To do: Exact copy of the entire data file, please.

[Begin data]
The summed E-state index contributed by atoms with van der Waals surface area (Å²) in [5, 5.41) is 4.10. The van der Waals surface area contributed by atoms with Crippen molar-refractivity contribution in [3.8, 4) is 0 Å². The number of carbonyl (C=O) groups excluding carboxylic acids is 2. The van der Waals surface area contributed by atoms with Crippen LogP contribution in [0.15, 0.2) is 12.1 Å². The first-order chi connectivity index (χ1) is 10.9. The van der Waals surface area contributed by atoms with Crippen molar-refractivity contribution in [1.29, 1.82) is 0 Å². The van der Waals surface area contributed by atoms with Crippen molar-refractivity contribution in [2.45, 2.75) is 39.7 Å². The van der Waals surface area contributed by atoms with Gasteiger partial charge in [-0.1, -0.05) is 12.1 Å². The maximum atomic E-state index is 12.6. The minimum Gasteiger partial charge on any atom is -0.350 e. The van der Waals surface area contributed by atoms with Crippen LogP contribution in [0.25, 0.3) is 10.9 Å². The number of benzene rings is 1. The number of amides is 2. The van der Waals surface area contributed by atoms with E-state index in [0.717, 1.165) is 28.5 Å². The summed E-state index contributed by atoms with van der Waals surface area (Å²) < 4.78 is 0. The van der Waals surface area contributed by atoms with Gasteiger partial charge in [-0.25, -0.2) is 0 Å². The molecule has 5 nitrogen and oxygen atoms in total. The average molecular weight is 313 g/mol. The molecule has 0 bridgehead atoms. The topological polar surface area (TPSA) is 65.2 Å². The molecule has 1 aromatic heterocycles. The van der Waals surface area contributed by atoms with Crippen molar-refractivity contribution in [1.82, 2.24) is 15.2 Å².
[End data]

The summed E-state index contributed by atoms with van der Waals surface area (Å²) in [5, 5.41) is 4.10. The van der Waals surface area contributed by atoms with Crippen molar-refractivity contribution in [3.8, 4) is 0 Å². The number of carbonyl (C=O) groups excluding carboxylic acids is 2. The van der Waals surface area contributed by atoms with Crippen LogP contribution in [0.15, 0.2) is 12.1 Å². The first-order chi connectivity index (χ1) is 10.9. The van der Waals surface area contributed by atoms with Crippen molar-refractivity contribution in [1.29, 1.82) is 0 Å². The van der Waals surface area contributed by atoms with Crippen molar-refractivity contribution in [2.45, 2.75) is 39.7 Å². The van der Waals surface area contributed by atoms with Gasteiger partial charge in [-0.1, -0.05) is 12.1 Å². The maximum atomic E-state index is 12.6. The minimum Gasteiger partial charge on any atom is -0.350 e. The van der Waals surface area contributed by atoms with Crippen LogP contribution in [0.25, 0.3) is 10.9 Å². The number of benzene rings is 1. The number of amides is 2. The van der Waals surface area contributed by atoms with E-state index in [0.717, 1.165) is 28.5 Å². The summed E-state index contributed by atoms with van der Waals surface area (Å²) < 4.78 is 0. The van der Waals surface area contributed by atoms with Gasteiger partial charge in [-0.25, -0.2) is 0 Å². The molecule has 5 nitrogen and oxygen atoms in total. The average molecular weight is 313 g/mol. The molecule has 0 bridgehead atoms. The topological polar surface area (TPSA) is 65.2 Å². The molecule has 1 aromatic heterocycles. The van der Waals surface area contributed by atoms with Crippen molar-refractivity contribution in [1.82, 2.24) is 15.2 Å².